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NATURAL RESOURCE SCIENCE AND MANAGEMENT IN THE WEST

Nonnatives, Invasives, Weeds

Nonnatives, Invasives, Weeds

May 6, 2020

Plants as stories of human meddling

The Wyoming census for the plant kingdom is out! Over 2,900 different kinds of vascular plants grow in the wild in Wyoming according to experts at UW’s Rocky Mountain Herbarium. They include more than 2,500 native species along with 372 nonnative ones as of 2018.

Cheatgrass on Fire

Cheatgrass on Fire

May 6, 2020

The race to save an ecosystem

Locals speculate that Nevada’s largest fire may have started with a Fourth of July firework launched in a canyon. But no one really knows. The 2018 Martin Fire seemed small and innocuous, until a weather cell moved into northern Nevada.

When Natives Persist

When Natives Persist

May 6, 2020

One researcher examines how native plants can compete with invasives

In the spring of 2019 Elizabeth Leger drove out from her botany lab at the University of Nevada, Reno to her field site on the western edge of the 435,000 acres burned in the Martin Fire.

Looking Underground

Looking Underground

May 6, 2020

Tiny soil organisms may hold the key to managing invasive plants

The four members of Gordon Custer’s research group gather around as he walks through the steps of data collection.

Herbicides in Wildlands

Herbicides in Wildlands

May 6, 2020

What do we really know about their effects?

As Cara Nelson, a researcher and professor of ecosystem science and restoration at the University of Montana, hiked around Missoula’s foothills, she noticed abundant knapweed and cheatgrass growing amidst native bunchgrasses and wildflowers.

Early Detection and Rapid Response

Early Detection and Rapid Response

May 6, 2020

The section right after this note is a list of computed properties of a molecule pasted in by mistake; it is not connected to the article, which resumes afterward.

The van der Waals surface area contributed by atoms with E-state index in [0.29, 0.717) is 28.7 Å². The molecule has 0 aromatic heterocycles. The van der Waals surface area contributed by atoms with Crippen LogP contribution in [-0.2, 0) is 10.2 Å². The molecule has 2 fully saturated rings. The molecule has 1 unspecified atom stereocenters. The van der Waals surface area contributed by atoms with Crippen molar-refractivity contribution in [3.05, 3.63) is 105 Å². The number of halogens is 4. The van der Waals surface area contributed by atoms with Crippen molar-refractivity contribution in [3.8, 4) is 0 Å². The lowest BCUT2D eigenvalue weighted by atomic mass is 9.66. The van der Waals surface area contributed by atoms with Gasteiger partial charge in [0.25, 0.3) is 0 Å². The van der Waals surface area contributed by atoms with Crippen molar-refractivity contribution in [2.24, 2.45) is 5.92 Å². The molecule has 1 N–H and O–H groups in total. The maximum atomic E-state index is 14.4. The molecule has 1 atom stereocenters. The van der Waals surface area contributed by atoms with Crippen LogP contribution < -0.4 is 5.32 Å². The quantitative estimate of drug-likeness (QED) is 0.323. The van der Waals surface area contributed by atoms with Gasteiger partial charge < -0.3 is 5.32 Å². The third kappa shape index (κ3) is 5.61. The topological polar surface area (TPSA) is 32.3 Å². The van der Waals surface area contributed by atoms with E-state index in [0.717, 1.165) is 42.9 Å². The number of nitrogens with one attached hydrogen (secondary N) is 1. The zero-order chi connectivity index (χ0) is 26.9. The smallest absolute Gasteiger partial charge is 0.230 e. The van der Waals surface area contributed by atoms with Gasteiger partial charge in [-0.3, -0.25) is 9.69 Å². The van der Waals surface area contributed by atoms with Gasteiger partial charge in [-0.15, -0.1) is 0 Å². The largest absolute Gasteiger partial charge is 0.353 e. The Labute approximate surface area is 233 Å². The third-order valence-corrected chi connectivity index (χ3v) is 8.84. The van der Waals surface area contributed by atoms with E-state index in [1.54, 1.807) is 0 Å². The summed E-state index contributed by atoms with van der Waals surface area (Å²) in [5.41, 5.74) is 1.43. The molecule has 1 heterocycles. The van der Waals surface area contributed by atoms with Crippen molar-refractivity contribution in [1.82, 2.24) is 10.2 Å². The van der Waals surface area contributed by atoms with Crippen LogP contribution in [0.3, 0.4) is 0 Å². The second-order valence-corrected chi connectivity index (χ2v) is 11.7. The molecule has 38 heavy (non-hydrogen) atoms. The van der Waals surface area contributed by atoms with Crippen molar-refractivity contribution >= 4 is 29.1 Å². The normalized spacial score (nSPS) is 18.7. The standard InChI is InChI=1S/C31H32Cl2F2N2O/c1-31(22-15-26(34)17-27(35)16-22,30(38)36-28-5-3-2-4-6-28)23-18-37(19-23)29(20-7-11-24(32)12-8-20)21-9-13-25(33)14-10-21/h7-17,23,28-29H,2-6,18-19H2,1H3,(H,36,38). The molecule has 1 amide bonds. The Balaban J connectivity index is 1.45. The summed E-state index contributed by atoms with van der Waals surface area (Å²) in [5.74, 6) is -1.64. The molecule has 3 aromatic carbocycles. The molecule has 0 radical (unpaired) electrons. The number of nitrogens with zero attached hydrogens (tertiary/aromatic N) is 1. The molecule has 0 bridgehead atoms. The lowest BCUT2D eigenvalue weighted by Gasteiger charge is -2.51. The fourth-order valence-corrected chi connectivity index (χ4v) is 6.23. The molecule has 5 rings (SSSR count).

Can a highly coordinated team of experts and weed managers stop a new invasive species?

For many westerners, cheatgrass (Bromus tectorum) is the exemplar invasive weed, well known for thriving in sagebrush landscapes where it crowds out native plants, fuels a devastating fire regime, and threatens wildlife and livestock grazing.

The Toadflax Needle in the Wilderness Haystack

The Toadflax Needle in the Wilderness Haystack

May 6, 2020

Using technology to detect and map new invasive species arrivals

The Noxious Weed

Since dalmatian toadflax was introduced in Wyoming, it has checked off all the boxes of an invasive species—it outcompetes native vegetation, reduces biodiversity, and is not palatable for wildlife or livestock.

The Four-Footed Watercraft Inspector

The Four-Footed Watercraft Inspector

May 6, 2020

Can specially trained dogs keep invasive mussels out of western waterways?

A mile outside of Browning, Montana, a watercraft inspector sits on the side of the highway next to her kennel.

Cancer to the Rescue?

Cancer to the Rescue?

May 6, 2020

A potential solution to invasive mussels

One hundred thousand quagga mussels can live in a single square meter, and 450 trillion of them infest Lake Michigan alone.

To Kill or Not to Kill?

To Kill or Not to Kill?

May 6, 2020

Managing charismatic ungulates in the Tetons

The first time Michael Whitfield saw bighorn sheep in the high country he stood on a ridgeline in the shadow of the Teton Range and watched a group grazing along a plateau.

Amphibious Citizen Scientists

Amphibious Citizen Scientists

Mar 14, 2017

Wildlife managers turn to volunteers for help collecting hard-to-get data

I swished my dipnet through water and vegetation at the edge of the beaver pond, creating swirls of mud that obscured the bottom.